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Scientific literature demonstrated the impairment in cognitive/executive functions and pragmatic language in SLE patients, potentially involving also asymptomatic subjects. The present study focuses on the assessment in an SLE cohort of emotional intelligence, which is an ability regulated by the network of the executive functions, cognitive abilities involved in the initiation, planning, organization, and regulation of achievement-oriented behaviors: with emotional. Thus, emotional intelligence, defined as the ability to reason with emotions, was evaluated in a SLE cohort diagnosed according to the 1997 American College of Rheumatology criteria. As control healthy subjects were enrolled. The Mayer–Salovey–Caruso Emotional Intelligence Test (MSCEIT), a skill-scale that measures the ability to perform tasks and solve emotional problems, was administered to patients and controls. Second, a group of SLE patients underwent the Visual Thinking Strategies (VTS) method in order to assess the potential impact of art in cognitive skills like critical thinking, problem solving, and emotional intelligence quotient. The protocol also included the evaluation of the improvement of some skills using a validated VTS skill grid. Self-reported scales for anxiety and depression were performed to rule out the influence of mood disorders on emotional intelligence. The present study demonstrated similar quotient scores of emotional intelligence in SLE patients and healthy controls. Furthermore, VTS method could help in improving this cognitive ability in patients, by implementing critical thinking and problem solving, promoting empathy, and improving tolerance to ambiguity and relational capacity.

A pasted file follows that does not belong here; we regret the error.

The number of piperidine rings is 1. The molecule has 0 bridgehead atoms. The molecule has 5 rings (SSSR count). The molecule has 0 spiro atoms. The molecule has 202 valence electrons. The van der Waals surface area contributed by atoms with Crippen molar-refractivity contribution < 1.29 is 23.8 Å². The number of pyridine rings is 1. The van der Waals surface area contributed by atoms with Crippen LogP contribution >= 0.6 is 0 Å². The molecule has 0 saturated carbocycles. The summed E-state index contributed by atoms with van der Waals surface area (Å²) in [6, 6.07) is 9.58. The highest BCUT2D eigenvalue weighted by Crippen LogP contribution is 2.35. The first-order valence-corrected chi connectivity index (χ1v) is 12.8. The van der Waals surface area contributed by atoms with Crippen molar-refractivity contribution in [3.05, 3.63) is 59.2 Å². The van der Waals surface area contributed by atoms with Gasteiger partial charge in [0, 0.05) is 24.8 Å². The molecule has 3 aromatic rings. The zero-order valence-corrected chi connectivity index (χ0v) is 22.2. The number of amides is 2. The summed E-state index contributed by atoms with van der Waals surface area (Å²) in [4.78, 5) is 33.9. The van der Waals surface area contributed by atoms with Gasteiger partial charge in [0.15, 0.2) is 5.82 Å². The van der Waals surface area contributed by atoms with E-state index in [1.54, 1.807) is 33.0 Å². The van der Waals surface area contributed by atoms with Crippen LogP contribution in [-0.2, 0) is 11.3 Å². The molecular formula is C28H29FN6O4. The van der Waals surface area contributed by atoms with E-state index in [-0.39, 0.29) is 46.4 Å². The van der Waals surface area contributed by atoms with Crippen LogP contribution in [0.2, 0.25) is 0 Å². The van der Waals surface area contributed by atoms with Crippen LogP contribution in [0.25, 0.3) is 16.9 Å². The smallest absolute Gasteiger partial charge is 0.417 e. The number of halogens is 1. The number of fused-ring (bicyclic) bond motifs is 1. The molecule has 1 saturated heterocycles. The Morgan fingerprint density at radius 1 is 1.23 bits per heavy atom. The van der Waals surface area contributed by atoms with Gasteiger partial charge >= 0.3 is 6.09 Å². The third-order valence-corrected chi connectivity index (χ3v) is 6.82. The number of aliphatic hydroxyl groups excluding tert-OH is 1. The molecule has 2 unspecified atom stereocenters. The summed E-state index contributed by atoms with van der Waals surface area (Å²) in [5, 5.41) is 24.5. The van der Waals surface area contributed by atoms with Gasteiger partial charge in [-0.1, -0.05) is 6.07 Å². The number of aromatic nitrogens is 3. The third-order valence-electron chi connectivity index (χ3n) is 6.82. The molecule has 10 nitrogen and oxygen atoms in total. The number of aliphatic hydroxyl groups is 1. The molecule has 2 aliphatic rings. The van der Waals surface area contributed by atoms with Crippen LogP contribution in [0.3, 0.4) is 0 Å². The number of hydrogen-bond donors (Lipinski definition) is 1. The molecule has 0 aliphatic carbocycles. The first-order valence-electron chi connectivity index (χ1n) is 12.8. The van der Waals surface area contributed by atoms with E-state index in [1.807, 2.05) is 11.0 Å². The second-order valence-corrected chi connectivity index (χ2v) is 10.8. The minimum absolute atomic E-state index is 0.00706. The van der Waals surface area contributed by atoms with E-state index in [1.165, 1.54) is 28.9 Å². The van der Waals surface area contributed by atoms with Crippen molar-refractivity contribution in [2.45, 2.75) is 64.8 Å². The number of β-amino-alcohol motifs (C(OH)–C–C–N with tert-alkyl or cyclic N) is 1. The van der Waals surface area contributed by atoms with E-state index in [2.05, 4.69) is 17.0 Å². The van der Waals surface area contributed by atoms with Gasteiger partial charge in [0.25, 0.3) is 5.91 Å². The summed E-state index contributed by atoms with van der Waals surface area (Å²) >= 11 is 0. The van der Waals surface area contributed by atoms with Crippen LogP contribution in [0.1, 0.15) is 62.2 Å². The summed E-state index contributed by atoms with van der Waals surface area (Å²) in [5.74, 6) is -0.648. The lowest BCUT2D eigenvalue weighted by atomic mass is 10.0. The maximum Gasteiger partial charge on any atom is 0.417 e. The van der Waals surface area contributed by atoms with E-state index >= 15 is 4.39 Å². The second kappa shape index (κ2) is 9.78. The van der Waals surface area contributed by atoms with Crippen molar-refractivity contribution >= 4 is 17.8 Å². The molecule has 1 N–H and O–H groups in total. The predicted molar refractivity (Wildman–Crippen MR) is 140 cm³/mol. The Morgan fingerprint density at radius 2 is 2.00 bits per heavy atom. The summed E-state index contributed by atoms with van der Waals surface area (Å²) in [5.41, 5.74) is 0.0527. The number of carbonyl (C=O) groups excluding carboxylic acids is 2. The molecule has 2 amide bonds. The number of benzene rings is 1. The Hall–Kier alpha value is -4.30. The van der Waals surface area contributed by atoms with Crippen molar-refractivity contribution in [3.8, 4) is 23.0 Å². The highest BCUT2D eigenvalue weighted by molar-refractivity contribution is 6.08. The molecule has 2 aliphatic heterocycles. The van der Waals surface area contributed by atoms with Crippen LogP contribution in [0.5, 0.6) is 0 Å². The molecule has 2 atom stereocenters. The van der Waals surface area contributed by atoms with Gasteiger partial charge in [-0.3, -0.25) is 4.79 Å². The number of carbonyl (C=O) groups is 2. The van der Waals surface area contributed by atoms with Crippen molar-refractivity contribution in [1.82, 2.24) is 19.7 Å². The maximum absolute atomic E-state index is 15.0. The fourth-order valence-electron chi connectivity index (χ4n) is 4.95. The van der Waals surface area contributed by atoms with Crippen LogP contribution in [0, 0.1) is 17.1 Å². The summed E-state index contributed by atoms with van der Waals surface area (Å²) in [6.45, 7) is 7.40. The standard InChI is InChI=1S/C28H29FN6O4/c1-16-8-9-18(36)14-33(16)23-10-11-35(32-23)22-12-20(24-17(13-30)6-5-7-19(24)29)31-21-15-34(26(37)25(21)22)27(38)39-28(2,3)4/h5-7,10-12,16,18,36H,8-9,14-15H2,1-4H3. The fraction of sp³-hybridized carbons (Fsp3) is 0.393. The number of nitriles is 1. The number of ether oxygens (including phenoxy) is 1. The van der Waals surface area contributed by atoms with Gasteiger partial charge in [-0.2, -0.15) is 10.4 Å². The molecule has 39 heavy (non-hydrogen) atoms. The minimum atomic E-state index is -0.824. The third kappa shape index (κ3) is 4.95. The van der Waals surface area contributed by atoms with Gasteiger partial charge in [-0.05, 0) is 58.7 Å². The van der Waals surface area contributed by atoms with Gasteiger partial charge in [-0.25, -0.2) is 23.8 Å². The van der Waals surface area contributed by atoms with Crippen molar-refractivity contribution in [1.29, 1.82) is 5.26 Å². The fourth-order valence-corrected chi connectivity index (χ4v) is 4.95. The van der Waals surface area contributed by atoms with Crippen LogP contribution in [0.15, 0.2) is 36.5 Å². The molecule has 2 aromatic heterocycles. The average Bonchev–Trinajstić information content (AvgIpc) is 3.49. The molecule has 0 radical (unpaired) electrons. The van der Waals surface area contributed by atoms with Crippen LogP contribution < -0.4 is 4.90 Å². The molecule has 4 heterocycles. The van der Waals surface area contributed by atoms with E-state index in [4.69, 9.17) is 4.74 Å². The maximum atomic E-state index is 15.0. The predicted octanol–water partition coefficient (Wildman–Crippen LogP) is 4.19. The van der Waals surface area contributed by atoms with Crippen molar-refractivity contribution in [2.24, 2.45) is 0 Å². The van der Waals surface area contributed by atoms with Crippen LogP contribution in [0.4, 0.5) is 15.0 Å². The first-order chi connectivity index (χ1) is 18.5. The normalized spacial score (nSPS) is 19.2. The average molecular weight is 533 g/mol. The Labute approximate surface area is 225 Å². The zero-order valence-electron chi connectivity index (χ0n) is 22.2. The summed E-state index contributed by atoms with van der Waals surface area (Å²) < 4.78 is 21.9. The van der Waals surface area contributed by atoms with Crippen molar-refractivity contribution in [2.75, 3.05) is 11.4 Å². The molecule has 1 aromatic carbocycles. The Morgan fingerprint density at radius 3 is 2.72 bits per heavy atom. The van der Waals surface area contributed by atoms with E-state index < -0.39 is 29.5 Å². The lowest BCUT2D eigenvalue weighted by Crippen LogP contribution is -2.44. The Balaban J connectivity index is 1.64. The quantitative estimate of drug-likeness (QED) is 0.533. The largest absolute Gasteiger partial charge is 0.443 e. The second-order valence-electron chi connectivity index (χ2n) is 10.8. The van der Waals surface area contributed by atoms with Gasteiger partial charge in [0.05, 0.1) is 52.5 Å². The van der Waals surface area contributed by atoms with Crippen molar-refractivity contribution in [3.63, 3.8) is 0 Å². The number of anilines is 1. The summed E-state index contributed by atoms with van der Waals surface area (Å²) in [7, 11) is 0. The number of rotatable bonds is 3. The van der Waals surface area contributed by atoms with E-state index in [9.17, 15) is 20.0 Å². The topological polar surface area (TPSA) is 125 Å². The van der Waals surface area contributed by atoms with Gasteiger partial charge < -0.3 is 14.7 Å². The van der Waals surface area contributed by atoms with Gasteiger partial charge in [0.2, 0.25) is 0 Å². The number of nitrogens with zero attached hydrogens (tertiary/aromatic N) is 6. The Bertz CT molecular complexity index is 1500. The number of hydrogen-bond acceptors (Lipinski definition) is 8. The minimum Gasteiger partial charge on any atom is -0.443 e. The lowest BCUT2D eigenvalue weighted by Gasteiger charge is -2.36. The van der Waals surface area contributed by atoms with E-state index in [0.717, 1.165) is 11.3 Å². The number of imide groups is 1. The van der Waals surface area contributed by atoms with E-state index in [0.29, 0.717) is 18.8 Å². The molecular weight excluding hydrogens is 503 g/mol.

Using art for medical education is a part of the Medical Humanities approach, which fosters observation skills and a better relationship between health professionals and patients. This article summarizes a body of research in the use of visual arts in medical education, including its neurobiological basis and reports about an experience at the medical curriculum of the University Sapienza of Rome. The use of art in medical training is widespread worldwide, but it is an innovation in the Italian university medical curricula. It is fundamental to teach observational skills, improve psychosocial abilities and lower stress in order to educate professional and resilient healthcare workers.